Retro review: Shenmue (Dreamcast)
Back in 1996, legendary Sega designer/producer Yu Suzuki proposed the creation a Virtua Fighter RPG, telling the coming-of-age story of Bajiquan master Akira. Similar to Ryu from the Street Fighter series, he is a character who travels the world to test his abilities. But Suzuki had a grand design for this game, and used a concept he called "borderless development" to design the game hiring people from outside of the gaming industry: a director, a playwright, a screenwriter, and even an architect worked on what would become Shenmue.
Before production started in 1998, Sega decided to create a new franchise with a new main character, Ryo Hazuki. There would still be Virtua Fighter combat, of course, but it would all be in the context of an expansive martial arts narrative set in the 1980s.
In Yokosuka, Japan in 1986, Ryo witnesses his father killed by the evil Lan Di. Never forgetting about his revenge, he sets out on a quest to wander around the city and ask people questions about his father’s murder.
For a lot of people, this was the weakest part of the game. This kind of detective work slowed down the plot so that little actually happened in the first game. There was a lot of wandering around, soaking in the city life, but meanwhile the Lan Di is never even seen except in flashbacks. The story was paced out like the hero's journey in a book series rather than a video game.
But this was also the series' unique strength. The slow pacing allowed for complete immersion into the setting, and the city of Yokosuka became a character in itself. The beautiful and detailed environments still hold up today.
Shenmue is like some kind of beautiful union between a sandbox game and an adventure game. You can't just run around and get into a giant chase with the cops like in Grand Theft Auto, but instead Ryo's daily life contains a balance of routine and ritual as opposed to pushing forward and progressing the story. You could spend the entire game just playing arcade games every day or practicing martial arts in an empty lot, but actually finding your father’s killer required you to do some detective work and explore the city.
Here's a bit of a paradox: I’m not a fan of fighting games but I’m an enormous fan of games with fighting elements. When I boot up a fighting game, what’s the impetus for me to open the command list and learn all the moves? Nothing, except to beat the other guy (unless you're better at button mashing than your friend). There’s no other context within the game itself that requires the player to get better. So, you buckle down and do some research and try out different moves. The moves are all there, but you have to memorize button combos. It's not very fun.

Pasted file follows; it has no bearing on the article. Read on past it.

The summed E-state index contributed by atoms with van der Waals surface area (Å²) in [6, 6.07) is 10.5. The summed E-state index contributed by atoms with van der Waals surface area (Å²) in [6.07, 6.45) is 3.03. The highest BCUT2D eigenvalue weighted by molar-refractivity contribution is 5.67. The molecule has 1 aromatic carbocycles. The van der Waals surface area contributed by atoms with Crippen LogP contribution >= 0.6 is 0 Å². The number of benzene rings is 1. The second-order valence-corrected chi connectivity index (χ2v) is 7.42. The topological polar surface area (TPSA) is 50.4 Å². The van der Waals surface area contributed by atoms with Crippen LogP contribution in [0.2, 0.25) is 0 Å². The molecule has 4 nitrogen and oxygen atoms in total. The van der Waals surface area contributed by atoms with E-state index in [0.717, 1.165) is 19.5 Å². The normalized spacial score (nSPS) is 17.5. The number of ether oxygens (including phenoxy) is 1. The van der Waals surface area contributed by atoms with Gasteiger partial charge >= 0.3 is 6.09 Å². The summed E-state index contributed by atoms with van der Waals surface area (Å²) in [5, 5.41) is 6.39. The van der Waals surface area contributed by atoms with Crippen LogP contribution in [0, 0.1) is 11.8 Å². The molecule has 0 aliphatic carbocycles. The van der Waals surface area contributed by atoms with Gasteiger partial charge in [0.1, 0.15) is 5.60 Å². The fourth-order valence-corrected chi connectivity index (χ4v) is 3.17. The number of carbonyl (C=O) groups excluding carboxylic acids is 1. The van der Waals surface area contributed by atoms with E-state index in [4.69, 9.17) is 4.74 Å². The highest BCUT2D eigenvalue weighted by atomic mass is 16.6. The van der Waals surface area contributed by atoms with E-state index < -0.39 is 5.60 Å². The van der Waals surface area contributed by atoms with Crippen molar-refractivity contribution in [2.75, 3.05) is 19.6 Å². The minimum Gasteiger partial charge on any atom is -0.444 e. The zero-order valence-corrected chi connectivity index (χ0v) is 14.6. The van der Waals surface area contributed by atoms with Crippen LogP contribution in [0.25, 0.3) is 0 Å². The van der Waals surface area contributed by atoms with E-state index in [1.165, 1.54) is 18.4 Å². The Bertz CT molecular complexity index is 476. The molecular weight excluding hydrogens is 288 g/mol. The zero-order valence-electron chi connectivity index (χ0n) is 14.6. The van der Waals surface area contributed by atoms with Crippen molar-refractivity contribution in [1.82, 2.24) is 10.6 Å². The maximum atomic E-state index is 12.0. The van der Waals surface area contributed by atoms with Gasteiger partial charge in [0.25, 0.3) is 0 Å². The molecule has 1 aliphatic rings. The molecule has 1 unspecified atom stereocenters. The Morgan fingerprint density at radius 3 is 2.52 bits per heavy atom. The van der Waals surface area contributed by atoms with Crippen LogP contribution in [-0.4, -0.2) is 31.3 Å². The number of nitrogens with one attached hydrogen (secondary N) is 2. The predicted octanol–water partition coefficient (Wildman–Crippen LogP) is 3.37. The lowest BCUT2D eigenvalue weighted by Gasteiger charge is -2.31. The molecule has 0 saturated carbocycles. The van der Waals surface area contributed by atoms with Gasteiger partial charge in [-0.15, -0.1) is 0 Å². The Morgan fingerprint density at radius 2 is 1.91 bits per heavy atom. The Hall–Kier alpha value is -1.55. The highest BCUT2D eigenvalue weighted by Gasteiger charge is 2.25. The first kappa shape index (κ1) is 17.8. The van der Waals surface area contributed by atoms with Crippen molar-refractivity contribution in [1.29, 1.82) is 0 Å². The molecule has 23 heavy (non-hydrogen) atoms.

For Shenmue, you're constantly practicing to get better than Lan Di. You know a few simple moves at first and build from there. You can practice them on your own, sure, but you learn more techniques from the people you meet. If a homeless person uses quick feet to evade you, you learn from him. Life is Ryo’s teacher, not a command list. So, naturally and gradually, he learns fighting moves in the hope that one or all of them will someday crush the evil Lan Di.
What hasn't aged so well is the quick time events. While they were new and refreshing at the time of Shenmue's release, they always suffered from some of the problems that QTEs suffer from today: repetitive frustration, especially when your reaction times are not fast enough.
A game like Shenmue is not everyone’s cup of tea, but I enjoyed the daily grind and detective work it took to find track down Ryo's father’s killer. It’s like playing a game as the most powerful samurai wandering among peasants, only you’re an ‘80s kid who wears a bomber jacket and lives in a dojo.
Its legacy lives on as one of the most unique and expensive productions in gaming history. And, of course, its story will continue in the recently-Kickstarted Shenmue 3.